• Hardy actually studied the class of functions definable from polynomials, exponential, and logarithmic functions using the four arithmetic operations and composition. This of course is a small subclass of the definable functions considered above, but contains all functions likely to be of interest in analytic number theory (for example).

Valuation rings from valuation functions

Quite generally, we may define a valuation on a field KK to be a function

v:KG{0}v: K \to G \cup \{0\}

(where GG is a totally ordered group, extended to a totally ordered monoid G{0}G \cup \{0\} as above), satisfying conditions 1 - 4 listed above. Two valuations vv, vv' are equivalent if there is an isomorphism

ϕ:G{0}G{0}\phi: G \cup \{0\} \to G' \cup \{0\}

of totally ordered monoids such that v=ϕvv' = \phi \circ v. In fact, valuations vv may be preordered: if we regard vv as a special sort of group homomorphism v:K *Gv: K^* \to G, then define vvv \leq v' if there is a surjective homomorphism of ordered groups ϕ:GG\phi: G \to G' such that v=ϕvv' = \phi \circ v.

From the data of a valuation on KK, we may construct a valuation ring O vO_v inside KK:

O v={xK:v(x)1}O_v = \{x \in K: v(x) \leq 1\}

where 11 is the identity element of GG. (The fact that O vO_v is a ring follows straightforwardly from the axioms 1 - 3, and that O vO_v is a valuation ring follows from the fact that GG is totally ordered.)

In summary, we have the following result whose proof is straightforward:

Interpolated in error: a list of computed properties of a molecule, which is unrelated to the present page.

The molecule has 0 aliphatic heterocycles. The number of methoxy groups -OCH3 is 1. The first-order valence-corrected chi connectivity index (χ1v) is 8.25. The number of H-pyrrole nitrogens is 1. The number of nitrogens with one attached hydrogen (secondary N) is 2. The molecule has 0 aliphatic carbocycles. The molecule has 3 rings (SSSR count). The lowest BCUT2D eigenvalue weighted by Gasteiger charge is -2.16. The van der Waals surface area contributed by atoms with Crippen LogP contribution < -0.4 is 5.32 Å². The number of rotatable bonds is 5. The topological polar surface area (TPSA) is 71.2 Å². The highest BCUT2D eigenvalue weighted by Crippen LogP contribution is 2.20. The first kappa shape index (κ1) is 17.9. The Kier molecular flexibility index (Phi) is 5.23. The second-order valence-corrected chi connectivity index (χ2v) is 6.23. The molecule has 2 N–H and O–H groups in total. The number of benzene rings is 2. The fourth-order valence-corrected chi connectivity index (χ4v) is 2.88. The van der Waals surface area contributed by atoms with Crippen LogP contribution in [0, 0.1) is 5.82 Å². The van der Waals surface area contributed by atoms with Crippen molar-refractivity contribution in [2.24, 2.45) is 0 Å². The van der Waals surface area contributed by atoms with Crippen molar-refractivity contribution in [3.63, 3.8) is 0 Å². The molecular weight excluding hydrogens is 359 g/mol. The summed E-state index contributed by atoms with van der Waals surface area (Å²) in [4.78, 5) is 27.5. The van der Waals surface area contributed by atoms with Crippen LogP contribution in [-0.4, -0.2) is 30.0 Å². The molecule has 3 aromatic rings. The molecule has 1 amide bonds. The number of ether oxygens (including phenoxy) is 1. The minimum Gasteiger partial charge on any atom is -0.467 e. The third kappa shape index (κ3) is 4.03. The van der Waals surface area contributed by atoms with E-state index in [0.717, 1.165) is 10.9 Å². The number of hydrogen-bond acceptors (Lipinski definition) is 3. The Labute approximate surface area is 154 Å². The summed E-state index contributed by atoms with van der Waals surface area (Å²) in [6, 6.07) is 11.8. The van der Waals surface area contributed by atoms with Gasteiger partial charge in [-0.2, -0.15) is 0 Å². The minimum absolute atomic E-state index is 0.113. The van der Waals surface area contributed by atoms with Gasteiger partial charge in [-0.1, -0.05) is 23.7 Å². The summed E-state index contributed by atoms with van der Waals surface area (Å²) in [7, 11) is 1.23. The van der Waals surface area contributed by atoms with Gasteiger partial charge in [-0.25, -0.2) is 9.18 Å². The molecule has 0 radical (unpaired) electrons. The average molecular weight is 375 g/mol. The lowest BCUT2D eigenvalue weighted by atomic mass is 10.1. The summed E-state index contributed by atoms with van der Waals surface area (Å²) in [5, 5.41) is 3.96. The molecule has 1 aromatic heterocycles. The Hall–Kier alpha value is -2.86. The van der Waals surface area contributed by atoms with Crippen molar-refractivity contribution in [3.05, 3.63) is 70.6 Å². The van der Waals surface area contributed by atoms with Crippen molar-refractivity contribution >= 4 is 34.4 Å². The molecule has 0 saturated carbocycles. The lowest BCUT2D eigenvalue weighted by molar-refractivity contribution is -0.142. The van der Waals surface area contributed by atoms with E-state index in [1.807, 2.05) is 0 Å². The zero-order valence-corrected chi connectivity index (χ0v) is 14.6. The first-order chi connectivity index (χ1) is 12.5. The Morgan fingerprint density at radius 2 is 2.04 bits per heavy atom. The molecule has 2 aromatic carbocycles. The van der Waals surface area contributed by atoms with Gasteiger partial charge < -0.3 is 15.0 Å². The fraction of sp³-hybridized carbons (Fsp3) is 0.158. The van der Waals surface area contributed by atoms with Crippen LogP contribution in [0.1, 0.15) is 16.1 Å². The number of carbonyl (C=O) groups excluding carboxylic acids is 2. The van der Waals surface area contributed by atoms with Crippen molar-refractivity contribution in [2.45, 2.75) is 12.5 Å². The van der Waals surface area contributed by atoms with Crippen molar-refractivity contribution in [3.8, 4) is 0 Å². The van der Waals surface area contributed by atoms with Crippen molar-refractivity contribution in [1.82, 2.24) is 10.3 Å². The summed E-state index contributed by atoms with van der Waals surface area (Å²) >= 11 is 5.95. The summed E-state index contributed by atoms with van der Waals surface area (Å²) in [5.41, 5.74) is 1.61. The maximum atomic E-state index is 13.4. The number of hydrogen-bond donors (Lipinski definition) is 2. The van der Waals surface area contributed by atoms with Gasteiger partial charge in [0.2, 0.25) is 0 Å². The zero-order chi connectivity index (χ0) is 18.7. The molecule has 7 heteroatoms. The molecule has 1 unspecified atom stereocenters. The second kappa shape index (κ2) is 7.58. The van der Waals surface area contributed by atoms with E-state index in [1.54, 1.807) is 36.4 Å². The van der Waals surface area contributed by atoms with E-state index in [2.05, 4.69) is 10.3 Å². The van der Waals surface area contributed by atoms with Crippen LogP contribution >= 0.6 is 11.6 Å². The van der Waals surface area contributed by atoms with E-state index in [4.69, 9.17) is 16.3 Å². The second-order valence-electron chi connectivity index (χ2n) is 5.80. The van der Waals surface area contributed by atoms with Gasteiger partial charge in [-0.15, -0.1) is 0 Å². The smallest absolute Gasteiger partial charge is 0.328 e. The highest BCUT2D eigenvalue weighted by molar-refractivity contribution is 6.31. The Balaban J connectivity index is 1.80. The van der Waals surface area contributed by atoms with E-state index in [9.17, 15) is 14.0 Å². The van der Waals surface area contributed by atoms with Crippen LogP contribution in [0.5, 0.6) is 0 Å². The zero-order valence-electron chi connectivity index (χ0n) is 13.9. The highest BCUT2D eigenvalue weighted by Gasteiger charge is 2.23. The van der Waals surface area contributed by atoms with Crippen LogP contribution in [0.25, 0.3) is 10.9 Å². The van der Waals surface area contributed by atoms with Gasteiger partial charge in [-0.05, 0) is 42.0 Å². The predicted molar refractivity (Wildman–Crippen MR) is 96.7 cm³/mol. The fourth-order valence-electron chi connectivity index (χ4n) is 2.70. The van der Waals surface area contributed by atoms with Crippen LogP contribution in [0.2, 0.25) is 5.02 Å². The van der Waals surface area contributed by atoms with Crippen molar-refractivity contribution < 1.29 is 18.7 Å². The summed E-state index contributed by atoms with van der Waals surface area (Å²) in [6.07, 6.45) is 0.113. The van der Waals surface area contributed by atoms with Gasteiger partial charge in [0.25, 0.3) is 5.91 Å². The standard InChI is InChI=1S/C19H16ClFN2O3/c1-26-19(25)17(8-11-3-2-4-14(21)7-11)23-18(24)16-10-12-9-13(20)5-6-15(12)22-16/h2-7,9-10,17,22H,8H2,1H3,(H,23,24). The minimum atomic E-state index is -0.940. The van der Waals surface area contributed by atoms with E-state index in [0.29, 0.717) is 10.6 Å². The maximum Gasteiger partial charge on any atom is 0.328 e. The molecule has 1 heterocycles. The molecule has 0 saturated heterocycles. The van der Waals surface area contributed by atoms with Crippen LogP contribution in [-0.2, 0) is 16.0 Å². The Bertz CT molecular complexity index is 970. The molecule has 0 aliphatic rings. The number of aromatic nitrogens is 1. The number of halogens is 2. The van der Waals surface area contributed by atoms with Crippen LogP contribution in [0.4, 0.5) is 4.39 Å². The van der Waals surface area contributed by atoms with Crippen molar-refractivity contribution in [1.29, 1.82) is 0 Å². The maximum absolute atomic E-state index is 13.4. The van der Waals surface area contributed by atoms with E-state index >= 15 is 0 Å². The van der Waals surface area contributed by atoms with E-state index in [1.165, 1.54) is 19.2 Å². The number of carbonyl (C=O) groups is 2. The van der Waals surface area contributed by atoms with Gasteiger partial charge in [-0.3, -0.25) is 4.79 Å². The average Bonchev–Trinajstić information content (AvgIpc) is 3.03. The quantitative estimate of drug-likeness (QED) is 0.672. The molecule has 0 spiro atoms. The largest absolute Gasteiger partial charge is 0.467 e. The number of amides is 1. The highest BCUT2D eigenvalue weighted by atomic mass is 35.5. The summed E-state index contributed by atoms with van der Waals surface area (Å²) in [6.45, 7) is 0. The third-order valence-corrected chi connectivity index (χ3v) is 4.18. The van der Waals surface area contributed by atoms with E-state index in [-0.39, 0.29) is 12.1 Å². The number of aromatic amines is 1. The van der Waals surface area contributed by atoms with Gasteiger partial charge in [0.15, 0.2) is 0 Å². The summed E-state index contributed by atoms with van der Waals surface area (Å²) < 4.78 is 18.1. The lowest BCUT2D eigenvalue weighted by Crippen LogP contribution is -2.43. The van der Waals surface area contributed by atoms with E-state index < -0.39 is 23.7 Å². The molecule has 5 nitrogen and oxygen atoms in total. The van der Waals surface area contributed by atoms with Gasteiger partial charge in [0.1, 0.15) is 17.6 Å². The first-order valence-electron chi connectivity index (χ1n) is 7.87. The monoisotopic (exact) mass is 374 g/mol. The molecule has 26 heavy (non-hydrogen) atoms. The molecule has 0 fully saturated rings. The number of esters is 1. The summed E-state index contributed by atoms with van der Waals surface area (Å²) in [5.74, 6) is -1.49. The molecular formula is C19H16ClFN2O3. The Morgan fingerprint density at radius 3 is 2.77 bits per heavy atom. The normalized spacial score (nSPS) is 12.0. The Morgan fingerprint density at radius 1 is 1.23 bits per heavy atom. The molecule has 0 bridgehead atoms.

Proposition

There is a natural bijective correspondence between equivalence classes of valuations on KK and valuation rings in KK.

To express the naturality more precisely: there are two functors

V:Field opPos,V:Field opPosV: Field^{op} \to Pos, \qquad V': Field^{op} \to Pos

from fields to posets. Here VV assigns to a field KK the poset of equivalence classes of valuations on KK, where the partial order is inherited from the preorder described above; VV' assigns to a field KK the poset of valuation rings inside KK, ordered by inclusion. If i:KKi: K \to K' is a field homomorphism, then V(i):V(K)V(K)V'(i): V'(K') \to V'(K) takes a valuation ring OKO' \subseteq K to the valuation ring i 1(O)Ki^{-1}(O') \subseteq K, and V(i)V(i) is defined similarly. The proposition asserts that the functors VV, VV' are naturally isomorphic. We freely conflate them, denoting either functor as Val:Field opPosVal: Field^{op} \to Pos.

Examples

  1. The algebraic notion of Riemann surface from 19th century is constructed in a way in which valuations are used to construct points of Riemann surfaces over various fields. See Riemann surface via valuations.

  2. There is a very general construction which takes as input an arbitrary field kk and a totally ordered abelian group GG, and produces as output a valuation ring whose value group is naturally identified with GG. This is the ring of Hahn series, see there.

Literature

Related entries: valuation, discrete valuation, class field theory

  • A. Fröhlich, J. W. S. Cassels (editors), Algebraic number theory, Acad. Press 1967, with many reprints; Fröhlich, Cassels, Birch, Atiyah, Wall, Gruenberg, Serre, Tate, Heilbronn, Rouqette, Kneser, Hasse, Swinerton-Dyer, Hoechsmann, systematic lecture notes from the instructional conference at Univ. of Sussex, Brighton, Sep. 1-17, 1965.
  • Serge Lang, Algebraic number theory. GTM 110, Springer 1970, 2000
  • O. Zariski, Samuel, Commutative algebra

Revised on January 4, 2012 17:16:08 by Zoran Škoda (161.53.130.104)